How Not to Negotiate a Tax Deal in Two Easy Steps

Fiscally responsible people everywhere cheer as House Democrats defy Obama and refuse to bring the tax cut deal to the floor for a vote:

Defying President Obama, House Democrats voted Thursday not to bring up the tax package that he negotiated with Republicans in its current form.
"This message today is very simple: That in the form that it was negotiated, it is not acceptable to the House Democratic caucus. It's as simple as that," said Democratic Congressman Chris Van Hollen.

"We will continue to try and work with the White House and our Republican colleagues to try and make sure we do something right for the economy and right for jobs, and a balanced package as we go forward," he said.

The vote comes a day after Vice President Biden made clear to House Democrats behind closed doors that the deal would unravel if any changes were made.

"Wow did the [White House] mishandle this," a senior House Democratic Source told CNN. "Breathtaking. Members have major substantive concerns and they should have gently guided people to the finish line."

Rep. Peter DeFazio of Oregon said: "They said take it or leave it. We left it."

Obviously, I am thrilled with this move, though I'd be infinitely more thrilled if I thought Democrats would stick to their guns and shoot down this whole, excessively expensive, exercise.

But I don't they will stick to their guns, because so much of what I seem to be hearing from the progressive bitter enders is a species of what I like to call the Cartoon Calisthenics of Compromise.  That is to say, you have a lot of people who have never negotiated anything, and seem to feel that you can run a negotiation the way people do in the movies.  These folks have basically two tricks up their sleeves, both of which work better in bad movies about corporate espionage than in an actual negotiation:

1)  Ask for the Moon, You'll Get the Stars  You saw this a lot during health care, and it seems to be surfacing somewhat here.  The idea is that you take a really extreme position, so that you can allow yourself to be negotiated down to what you really want.  So you get people claiming that the administration should have started at single-payer, because then they could have negotiated down to the public option, which would be totally awesome.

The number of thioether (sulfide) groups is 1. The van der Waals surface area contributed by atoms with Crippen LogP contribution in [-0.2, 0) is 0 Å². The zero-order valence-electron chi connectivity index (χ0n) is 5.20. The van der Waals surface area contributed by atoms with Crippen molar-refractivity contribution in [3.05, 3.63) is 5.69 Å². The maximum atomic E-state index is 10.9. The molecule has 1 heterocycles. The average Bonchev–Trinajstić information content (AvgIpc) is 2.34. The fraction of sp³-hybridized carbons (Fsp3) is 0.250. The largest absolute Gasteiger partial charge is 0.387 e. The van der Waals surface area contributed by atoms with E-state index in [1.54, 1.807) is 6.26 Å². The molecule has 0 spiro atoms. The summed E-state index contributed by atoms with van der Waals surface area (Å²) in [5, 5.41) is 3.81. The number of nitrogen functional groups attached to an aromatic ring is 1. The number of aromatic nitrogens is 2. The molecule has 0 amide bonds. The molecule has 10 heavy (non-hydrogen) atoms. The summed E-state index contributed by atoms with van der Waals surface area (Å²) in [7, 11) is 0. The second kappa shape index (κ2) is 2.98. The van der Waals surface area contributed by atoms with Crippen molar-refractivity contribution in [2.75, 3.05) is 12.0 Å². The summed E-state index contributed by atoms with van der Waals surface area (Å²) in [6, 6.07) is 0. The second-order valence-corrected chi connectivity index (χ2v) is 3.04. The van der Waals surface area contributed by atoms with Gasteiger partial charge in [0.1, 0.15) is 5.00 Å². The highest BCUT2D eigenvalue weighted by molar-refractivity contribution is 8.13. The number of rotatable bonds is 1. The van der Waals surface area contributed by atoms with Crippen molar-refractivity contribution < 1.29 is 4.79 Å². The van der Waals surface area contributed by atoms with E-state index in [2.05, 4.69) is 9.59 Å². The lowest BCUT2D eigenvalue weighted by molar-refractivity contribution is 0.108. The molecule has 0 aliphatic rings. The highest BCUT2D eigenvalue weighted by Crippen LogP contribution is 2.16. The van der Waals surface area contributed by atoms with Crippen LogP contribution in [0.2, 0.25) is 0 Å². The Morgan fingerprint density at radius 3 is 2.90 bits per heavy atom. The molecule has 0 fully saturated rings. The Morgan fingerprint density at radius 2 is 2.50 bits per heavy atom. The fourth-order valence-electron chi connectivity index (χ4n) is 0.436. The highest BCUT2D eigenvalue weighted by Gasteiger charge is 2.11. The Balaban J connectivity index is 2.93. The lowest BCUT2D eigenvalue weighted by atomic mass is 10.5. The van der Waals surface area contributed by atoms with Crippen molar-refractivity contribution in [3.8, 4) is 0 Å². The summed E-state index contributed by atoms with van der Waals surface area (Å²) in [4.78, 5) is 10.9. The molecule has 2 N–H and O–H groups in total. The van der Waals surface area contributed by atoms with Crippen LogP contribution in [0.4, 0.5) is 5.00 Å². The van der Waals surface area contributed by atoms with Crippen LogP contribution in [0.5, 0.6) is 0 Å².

While it is true that negotiators often ask for things that they don't want, this cartoon version is really, really stupid.  You can see how stupid it is by asking yourself what would have happened if Republicans had used this tactic?  They could have started by demanding the total abolition of Medicare, and wound up with a massive deregulation of the health care system, right?

Yeah, not so much.  If they'd started with abolishing Medicare, you know what they would have gotten? Nothing.  They would have faced a massive backlash from the public that would have strengthened the hand of their opponents, and given the Democrats a stronger hand in the negotiation that followed.

Similarly, starting with single-payer would have made the average American voter, who (rightly or wrongly) has all sorts of negative preconceptions about single-payer, freak out.  On the tax deal, signaling that you were prepared to veto any tax deal for those over $250,000 would have . . . well, maybe it would have made Republicans back down, as is now claimed.  On the other hand, maybe it would have seriously pissed them off, and made it impossible to pass any legislation at all for the rest of this Congress, including a tax cut for lower-income folks.  And it would have sent the message to average voters that you are willing to sacrifice the tax cuts for them on the altar of your ideology.  Sure, they might have been just as mad at Republicans--but the best case scenario is that you're both worse off.